Presentation: “What it means to be human from the perspective of a Native American Elder” by Fred “Coyote” Downey – Kenneste/Maidu/Huchme from Round Valley, California – Ceremonial Elder.
Coyote will be presenting his simple, earth-based message of how to be a human being – those values that don’t ever go out of fashion and that need to be incorporated into today’s society.
Session Seven: 2:00pm-3:30pm
Theme: Past and Present?
Presentation: “” by Julia Bogany and Mark Acuna. Tongva Elders and tribal council members
Presentation: “Re-enacting the Womb Time/Space: Sweat lodge of traditional Magoist Korea in Gyodong, Ganghwa Islands, visited during 2014 Mago Pilgrimage” by Helen Hye-Sook Hwang
Prompted by the experience of 2014 Mago Pilgrimage to Korea (Oct. 7-20), which was participated by a culturally mixed group of pilgrims from the U.S., Australia, and Korea, this essay focuses on the sweat lodge called hanjeung-mak (chamber of chill and steam) located on a gentle ravine in Gyodong, Ganghwa Islands. Known as a traditional healing facility for women locals used until 1970s, it proves to be one of the Magoist (read gynocentric) socio-cultural-ritualistic inventions of traditional Korea. This essay provides; my first-person narrative, as director of the pilgrimage, of what it felt like to experience the womb-symbolizing architect built in nature; research on how it was controlled by the Neo-Confucian government and used by the queens of court authority in the fifteenth century; an insight that it aims to re-enact the ancient mandate of Magoists, re-turn to the origin of Mago (the Great Goddess)—wholeness is achieved through re-enacting the Womb Time/Space of the Great Goddess; its homeopathic effectiveness by the sonic harmony produced by the community of users; and an open search of cross-cultural parallels with native peoples of the Americas.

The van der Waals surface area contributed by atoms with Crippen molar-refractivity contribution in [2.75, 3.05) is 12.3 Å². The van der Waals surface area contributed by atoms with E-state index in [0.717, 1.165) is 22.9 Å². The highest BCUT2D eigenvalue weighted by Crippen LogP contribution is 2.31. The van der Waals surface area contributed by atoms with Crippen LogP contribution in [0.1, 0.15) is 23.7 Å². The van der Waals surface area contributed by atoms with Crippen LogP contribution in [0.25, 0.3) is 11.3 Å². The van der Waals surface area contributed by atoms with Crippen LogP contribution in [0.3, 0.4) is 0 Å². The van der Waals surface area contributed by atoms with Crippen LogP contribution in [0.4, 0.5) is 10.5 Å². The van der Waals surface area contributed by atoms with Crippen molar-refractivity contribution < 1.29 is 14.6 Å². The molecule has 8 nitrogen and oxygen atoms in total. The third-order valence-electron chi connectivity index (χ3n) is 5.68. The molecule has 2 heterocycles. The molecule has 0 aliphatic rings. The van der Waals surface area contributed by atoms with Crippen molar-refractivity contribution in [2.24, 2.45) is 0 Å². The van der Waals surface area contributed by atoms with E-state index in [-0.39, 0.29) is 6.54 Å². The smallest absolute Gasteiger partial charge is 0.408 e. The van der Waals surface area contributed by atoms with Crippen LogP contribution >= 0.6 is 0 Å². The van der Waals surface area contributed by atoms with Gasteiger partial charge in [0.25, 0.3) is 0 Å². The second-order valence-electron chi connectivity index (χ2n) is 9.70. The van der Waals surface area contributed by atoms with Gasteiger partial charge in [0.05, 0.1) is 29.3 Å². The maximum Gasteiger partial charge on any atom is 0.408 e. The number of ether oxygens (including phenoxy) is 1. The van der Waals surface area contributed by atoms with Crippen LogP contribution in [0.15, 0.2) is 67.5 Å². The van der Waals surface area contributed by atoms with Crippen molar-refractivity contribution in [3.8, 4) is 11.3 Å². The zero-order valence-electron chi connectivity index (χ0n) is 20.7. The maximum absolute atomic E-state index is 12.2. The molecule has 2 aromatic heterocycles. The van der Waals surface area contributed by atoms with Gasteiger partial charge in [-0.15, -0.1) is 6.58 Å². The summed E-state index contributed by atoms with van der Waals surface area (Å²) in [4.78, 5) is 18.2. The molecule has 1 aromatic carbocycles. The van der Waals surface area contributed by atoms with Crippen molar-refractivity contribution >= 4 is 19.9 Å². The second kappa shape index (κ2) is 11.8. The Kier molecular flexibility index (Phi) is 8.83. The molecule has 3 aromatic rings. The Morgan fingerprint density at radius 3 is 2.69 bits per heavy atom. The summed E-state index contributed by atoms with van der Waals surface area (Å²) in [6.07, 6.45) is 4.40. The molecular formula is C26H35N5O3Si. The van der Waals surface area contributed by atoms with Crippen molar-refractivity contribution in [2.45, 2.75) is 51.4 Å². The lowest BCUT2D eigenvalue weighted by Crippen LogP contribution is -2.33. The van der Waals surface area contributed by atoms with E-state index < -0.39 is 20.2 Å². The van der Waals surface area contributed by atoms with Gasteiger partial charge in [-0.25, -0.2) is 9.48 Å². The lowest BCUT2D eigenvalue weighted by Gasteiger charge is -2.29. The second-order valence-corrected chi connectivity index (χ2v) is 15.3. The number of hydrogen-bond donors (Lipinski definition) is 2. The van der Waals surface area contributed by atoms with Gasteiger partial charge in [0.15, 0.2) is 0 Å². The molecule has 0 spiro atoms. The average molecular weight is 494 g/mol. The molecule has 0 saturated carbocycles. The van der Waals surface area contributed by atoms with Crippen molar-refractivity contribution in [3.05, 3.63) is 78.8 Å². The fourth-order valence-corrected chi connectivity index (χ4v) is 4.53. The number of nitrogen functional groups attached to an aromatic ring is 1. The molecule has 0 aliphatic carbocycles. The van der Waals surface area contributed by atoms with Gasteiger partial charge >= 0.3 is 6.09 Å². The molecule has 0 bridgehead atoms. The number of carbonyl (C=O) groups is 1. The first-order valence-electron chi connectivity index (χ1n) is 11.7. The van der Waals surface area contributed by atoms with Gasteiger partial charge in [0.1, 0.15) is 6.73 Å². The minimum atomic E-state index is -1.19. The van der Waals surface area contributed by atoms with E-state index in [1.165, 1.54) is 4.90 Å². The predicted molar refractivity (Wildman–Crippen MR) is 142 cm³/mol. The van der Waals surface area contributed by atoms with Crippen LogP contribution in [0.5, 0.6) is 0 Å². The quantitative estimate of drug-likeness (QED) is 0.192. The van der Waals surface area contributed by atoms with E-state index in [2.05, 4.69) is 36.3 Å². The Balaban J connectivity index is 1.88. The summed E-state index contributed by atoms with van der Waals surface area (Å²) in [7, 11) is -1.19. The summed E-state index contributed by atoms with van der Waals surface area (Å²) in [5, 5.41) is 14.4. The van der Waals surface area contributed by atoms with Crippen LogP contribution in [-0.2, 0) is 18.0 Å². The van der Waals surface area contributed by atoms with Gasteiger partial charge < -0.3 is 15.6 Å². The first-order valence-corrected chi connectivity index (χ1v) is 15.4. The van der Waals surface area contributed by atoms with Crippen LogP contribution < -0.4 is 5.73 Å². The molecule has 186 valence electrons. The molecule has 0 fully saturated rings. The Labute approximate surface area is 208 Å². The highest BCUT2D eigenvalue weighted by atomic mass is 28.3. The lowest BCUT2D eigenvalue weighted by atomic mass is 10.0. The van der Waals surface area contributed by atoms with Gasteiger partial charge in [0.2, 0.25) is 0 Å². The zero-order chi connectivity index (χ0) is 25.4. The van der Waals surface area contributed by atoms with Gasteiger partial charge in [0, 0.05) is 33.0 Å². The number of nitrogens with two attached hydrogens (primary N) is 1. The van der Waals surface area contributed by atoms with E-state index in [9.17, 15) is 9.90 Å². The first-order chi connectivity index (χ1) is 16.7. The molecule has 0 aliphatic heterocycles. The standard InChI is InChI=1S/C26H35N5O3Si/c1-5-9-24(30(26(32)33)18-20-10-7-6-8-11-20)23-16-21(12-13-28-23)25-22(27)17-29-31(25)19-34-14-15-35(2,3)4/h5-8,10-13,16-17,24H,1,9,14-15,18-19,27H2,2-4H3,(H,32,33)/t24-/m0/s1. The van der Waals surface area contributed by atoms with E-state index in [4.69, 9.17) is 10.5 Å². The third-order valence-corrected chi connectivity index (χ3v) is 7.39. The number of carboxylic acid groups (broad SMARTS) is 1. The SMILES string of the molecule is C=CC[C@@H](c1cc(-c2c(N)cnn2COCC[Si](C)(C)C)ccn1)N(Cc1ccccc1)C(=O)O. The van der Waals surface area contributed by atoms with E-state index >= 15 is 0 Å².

Session Eight: 4:00pm-5:30pm
Theme: Where do we go from here?
Presentation: “Remembering and Practicing Indigenous Culture” by Bill Pfeiffer
The people of Earth (the land!) must unite or perish. Indigenous culture is arguably the only long term, successful culture on the planet. Therefore an adoption—what is actually a remembering– of the key cultural ingredients of our Native ancestors can provide the necessary platform for a planetary, yet bio-regional “local” culture. To rephrase; re-inhabiting the landscape, both inner and outer, may be the most exciting endeavor we humans can undertake. However, and emphatically, I believe this is not only a philosophical endeavor but a highly experiential one based in the heart. It takes courage to overcome the sometimes overwhelming amnesia born from centuries of oppression by the dominant paradigm. My presentation will draw on my experience working with both Native and non-Native peoples in the Americas and Siberia. I will outline the key cultural ingredients mentioned above which can be seen as best practices for social and ecological “thrival.”